Heavy rain fell across parts of fire-ravaged eastern Australia on Thursday and more wet weather was forecast, giving some relief following months of catastrophic blazes fueled by climate change.
The fires, unprecedented for Australia in terms of duration and intensity, have claimed 28 lives and killed an estimated billion animals. Sustained hot weather and rare periods of light rain in the affected areas have deepened the crisis. Last week, the Bureau of Meteorology said Australia had its hottest and driest year on record in 2019 and that the link between the bush fires, record low rainfall and increased temperatures was clear. Downpours Thursday in the state of New South Wales, where many of the worst fires have burnt, offered hope that dozens of blazes could be brought under control.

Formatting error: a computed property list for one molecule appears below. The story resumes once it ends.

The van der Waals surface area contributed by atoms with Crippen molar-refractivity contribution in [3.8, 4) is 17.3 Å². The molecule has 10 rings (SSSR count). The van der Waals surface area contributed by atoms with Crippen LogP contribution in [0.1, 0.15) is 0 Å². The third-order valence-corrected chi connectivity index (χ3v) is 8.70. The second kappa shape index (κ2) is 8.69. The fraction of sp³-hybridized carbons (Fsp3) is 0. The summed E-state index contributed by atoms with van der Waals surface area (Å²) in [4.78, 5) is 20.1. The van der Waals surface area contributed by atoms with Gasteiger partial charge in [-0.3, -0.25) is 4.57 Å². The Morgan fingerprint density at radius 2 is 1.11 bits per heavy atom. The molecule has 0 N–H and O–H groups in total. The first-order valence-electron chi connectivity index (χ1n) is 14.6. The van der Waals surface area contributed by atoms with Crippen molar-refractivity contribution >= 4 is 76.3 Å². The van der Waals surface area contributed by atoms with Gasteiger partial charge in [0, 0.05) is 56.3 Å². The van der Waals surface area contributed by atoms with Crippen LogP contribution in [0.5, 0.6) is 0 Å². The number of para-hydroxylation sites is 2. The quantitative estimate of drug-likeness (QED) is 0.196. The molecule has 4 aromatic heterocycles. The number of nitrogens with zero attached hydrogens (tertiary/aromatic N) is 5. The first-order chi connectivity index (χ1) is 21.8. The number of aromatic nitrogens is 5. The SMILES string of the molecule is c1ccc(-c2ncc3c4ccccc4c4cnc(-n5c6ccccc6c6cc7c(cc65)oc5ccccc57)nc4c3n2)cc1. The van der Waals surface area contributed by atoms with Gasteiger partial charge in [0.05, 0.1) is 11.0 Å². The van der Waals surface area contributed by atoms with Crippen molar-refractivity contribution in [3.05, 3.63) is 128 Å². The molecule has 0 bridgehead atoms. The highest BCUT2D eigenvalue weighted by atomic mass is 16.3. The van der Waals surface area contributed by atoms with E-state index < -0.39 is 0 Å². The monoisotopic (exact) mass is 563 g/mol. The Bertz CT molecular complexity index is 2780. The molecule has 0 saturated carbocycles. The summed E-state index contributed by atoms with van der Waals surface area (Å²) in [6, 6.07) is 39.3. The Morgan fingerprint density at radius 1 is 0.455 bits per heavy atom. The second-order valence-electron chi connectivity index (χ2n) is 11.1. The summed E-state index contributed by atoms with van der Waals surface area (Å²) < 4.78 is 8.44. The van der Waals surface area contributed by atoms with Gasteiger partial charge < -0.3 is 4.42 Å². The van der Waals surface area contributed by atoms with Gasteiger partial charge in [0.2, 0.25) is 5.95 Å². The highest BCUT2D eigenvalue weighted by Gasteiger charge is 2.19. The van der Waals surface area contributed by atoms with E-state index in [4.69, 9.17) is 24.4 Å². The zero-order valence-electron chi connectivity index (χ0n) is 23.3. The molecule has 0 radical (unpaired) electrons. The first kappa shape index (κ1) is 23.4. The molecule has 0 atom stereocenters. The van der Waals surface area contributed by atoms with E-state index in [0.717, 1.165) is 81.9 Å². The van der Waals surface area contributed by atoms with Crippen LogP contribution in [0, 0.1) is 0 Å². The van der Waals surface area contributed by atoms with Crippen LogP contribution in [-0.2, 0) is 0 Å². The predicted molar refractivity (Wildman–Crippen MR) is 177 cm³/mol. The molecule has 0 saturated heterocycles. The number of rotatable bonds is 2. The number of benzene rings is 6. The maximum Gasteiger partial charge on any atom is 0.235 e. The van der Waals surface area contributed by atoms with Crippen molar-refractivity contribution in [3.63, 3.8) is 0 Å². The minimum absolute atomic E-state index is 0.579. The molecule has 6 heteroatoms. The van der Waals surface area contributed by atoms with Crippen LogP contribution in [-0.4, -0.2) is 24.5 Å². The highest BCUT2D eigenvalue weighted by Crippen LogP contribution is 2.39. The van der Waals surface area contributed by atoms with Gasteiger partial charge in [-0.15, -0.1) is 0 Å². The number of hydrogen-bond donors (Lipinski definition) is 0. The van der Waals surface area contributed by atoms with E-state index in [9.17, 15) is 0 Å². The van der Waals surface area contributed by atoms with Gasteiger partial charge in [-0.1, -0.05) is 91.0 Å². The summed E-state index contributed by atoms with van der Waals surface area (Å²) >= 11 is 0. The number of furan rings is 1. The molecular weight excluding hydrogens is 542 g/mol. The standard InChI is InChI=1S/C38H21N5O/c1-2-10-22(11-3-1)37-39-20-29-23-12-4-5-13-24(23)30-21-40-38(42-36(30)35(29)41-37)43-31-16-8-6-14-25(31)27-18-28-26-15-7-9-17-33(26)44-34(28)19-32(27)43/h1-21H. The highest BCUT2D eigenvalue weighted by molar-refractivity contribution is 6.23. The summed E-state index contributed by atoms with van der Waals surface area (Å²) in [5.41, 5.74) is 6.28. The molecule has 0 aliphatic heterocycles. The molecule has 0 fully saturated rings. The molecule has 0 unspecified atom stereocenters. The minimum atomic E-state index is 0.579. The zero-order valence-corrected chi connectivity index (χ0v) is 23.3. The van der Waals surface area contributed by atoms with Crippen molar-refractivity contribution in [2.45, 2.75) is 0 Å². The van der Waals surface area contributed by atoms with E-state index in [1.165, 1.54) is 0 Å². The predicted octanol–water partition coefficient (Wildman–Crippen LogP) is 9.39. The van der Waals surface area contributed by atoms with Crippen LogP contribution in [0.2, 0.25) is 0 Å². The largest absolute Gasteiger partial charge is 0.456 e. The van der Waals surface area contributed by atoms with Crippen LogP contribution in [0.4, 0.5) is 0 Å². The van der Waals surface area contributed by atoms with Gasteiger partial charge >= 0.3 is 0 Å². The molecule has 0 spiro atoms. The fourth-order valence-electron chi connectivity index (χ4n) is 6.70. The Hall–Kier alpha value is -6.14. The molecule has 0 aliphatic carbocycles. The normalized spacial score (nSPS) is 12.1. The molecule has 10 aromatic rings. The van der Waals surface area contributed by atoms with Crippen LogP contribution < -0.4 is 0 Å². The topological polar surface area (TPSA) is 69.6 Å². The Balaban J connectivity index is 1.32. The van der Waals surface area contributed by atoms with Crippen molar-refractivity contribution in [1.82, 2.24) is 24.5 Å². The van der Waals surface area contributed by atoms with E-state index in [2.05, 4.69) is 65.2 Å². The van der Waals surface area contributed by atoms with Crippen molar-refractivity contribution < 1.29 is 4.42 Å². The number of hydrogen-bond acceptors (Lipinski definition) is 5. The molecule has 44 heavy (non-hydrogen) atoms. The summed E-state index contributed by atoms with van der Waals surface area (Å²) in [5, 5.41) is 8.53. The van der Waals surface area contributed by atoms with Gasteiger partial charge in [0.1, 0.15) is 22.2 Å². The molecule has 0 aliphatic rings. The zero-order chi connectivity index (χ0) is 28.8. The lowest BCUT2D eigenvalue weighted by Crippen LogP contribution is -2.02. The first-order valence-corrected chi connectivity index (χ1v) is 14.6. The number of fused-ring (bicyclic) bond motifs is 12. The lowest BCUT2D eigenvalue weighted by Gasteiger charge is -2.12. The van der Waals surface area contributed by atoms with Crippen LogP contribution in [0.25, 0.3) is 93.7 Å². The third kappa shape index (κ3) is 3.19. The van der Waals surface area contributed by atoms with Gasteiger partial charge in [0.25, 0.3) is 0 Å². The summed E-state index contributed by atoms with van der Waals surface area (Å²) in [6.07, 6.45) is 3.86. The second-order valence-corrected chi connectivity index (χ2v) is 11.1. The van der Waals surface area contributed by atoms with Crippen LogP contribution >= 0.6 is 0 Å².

"Relief is here for a number of firefighters working across NSW," the state's Rural Fire Service said in a social media post accompanying footage of rain falling in a burning forest. "Although this rain won't extinguish all fires, it will certainly go a long way towards containment." Before the rains, there were 30 blazes burning out of control in New South Wales.
Authorities also warned about possible landslips, flash flooding, and contaminated ash water flowing into river systems. "While the rain is welcomed, heavy rainfall and storms in fire-affected areas can lead to dangerous conditions such as a higher risk of flash flooding, falling trees and landslips," Paul Bailey, the state's emergency services assistant commissioner, told reporters. The wet weather is likely to continue until Monday across eastern Australia.
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